Former Roc-A-Fella artist Just Blaze has broken silence on his past rift from Dipset’s Cam’ron despite making multiple hit records together including their 2002 anthem, “Oh Boy.”
According to Blaze, their separation grew severe during the early 2000’s internal problems at the Roc.
It was an incident surrounding a Dipset chain that stood out in Just’s mind. “I walked into the studio one day and Cam said to me, ‘You should’ve been Dipset,’ ” he said. “He had just bought like 10 Dipset chains, so I was like, ‘I need my chain — wassup?’ ” A week passed, and Blaze again asked Cam about securing a Diplomats piece. “He was like, ‘Yo, I had the chain but you should’ve been Dipset,’ ” Blaze recalled Cam’ron saying. “I said, ‘I’m Dipset just as much as I am State Property, just as I am Get Low, just as I am Roc-A-Fella.’ ” (MTV)
While an eventual apology later took place, Just said Cam cut off association with him for a period of time.
The breaking point in Cam and Blaze’s relationship came after a studio mix-up. According to Just, the Diplomats CEO booked studio time, expecting Blaze to show up to work, even though the producer never agreed to the date and time. Around the same time, Blaze reached out to Killa Cam to record a feature he was producing for Mariah Carey. After exchanging a few emails, the two got on the phone, at which time, according to Blaze, Cam said: “F you, F your beats. It’s no drama, we’re just not F’in with you no more.” Just Blaze went on to say that Cam’ron eventually apologized and that he harbors no ill will towards the Harlem rapper, but “the relationship was never the same.” (MTV)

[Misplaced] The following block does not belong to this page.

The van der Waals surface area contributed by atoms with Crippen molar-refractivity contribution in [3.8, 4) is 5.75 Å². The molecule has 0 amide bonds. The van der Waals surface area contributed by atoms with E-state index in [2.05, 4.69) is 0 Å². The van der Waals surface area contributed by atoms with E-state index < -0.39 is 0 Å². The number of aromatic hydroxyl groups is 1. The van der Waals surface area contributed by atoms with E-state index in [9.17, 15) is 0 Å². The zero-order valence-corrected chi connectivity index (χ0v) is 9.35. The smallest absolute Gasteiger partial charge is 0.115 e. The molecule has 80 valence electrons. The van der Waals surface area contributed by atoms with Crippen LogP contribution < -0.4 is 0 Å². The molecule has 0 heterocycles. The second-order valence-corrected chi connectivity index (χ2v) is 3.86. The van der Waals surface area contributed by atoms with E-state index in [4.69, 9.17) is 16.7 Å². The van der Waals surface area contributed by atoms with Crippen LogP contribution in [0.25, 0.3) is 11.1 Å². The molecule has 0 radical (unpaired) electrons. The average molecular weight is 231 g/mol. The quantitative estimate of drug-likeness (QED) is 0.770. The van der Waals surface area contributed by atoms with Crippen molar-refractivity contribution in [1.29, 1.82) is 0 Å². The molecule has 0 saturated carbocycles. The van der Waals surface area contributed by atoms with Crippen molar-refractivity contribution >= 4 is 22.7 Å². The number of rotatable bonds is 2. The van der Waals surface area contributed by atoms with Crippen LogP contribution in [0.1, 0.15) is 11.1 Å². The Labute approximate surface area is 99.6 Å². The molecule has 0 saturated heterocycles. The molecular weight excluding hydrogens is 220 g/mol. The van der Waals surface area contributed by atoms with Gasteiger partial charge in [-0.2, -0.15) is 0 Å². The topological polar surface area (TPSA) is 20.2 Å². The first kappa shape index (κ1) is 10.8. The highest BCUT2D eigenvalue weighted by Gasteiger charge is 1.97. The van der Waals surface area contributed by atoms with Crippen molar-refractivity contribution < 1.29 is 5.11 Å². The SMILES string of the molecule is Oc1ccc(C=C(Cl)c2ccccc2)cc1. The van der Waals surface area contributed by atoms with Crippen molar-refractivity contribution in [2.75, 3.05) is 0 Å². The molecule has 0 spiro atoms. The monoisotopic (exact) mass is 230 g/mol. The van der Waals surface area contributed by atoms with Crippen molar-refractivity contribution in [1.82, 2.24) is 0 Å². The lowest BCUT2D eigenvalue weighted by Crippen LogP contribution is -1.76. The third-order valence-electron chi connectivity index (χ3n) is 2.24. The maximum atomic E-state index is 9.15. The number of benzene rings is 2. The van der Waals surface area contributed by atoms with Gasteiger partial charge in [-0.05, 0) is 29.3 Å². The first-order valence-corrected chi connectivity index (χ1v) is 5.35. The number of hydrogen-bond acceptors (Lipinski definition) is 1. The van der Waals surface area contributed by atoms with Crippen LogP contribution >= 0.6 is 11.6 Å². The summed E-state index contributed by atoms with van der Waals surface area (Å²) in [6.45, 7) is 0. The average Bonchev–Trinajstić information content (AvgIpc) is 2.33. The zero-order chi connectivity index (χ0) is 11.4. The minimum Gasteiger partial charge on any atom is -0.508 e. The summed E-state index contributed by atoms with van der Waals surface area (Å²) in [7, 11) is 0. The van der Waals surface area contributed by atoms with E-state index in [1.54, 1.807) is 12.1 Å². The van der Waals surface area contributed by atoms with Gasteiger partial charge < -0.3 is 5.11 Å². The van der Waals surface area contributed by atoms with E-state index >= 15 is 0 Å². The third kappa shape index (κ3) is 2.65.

In addition to the chart success, Just and Cam’s “Oh Boy” received a Grammy nomination following its 2002 release.
The song samples “I’m Going Down” by Rose Royce. It held the number one spot on the Hot R&B/Hip-Hop Singles for five weeks straight. It also held the number one spot on the Hot Rap Tracks. It peaked at number four on The Billboard Hot 100. The song is produced by Just Blaze who originally made the song for Memphis Bleek. The song ranked 89th on VH1’s 100 Greatest Songs of Hip Hop. (Wikipedia)
Last summer, Roc-A-Fella co-founder Damon Dash spoke on his separation from Jay-Z around 2005 over Reasonable Doubt masters ownership.
Jay decided to sever business ties with his fellow founders; their stake in the company was sold back to Island Def Jam for a reported $10 million, while controlling interests in the remaining clothing, film, and alcohol ventures were sliced up. Jay signed a three-year contract to become president and CEO of Def Jam–a position he would leave in 2008 for Live Nation. He offered the rights to the name “Roc-a-Fella” to Dash and Biggs in exchange for the recording masters to Reasonable Doubt, but the pair wouldn’t make the deal. “We all earned those masters,” Dash says.This turn of events remains bewildering. “The people that I was helping, once they realized their dreams, they did what a criminal would do,” Dash continues. “They stabbed you in the back. Think about the frustration of building a brand for years that should be taking care of your family, and then the person that was the closest to you saying, ‘Nah, you can’t have no parts of it,’ and flushing it.” (Village Voice)
Check out the “Oh Boy” music video below: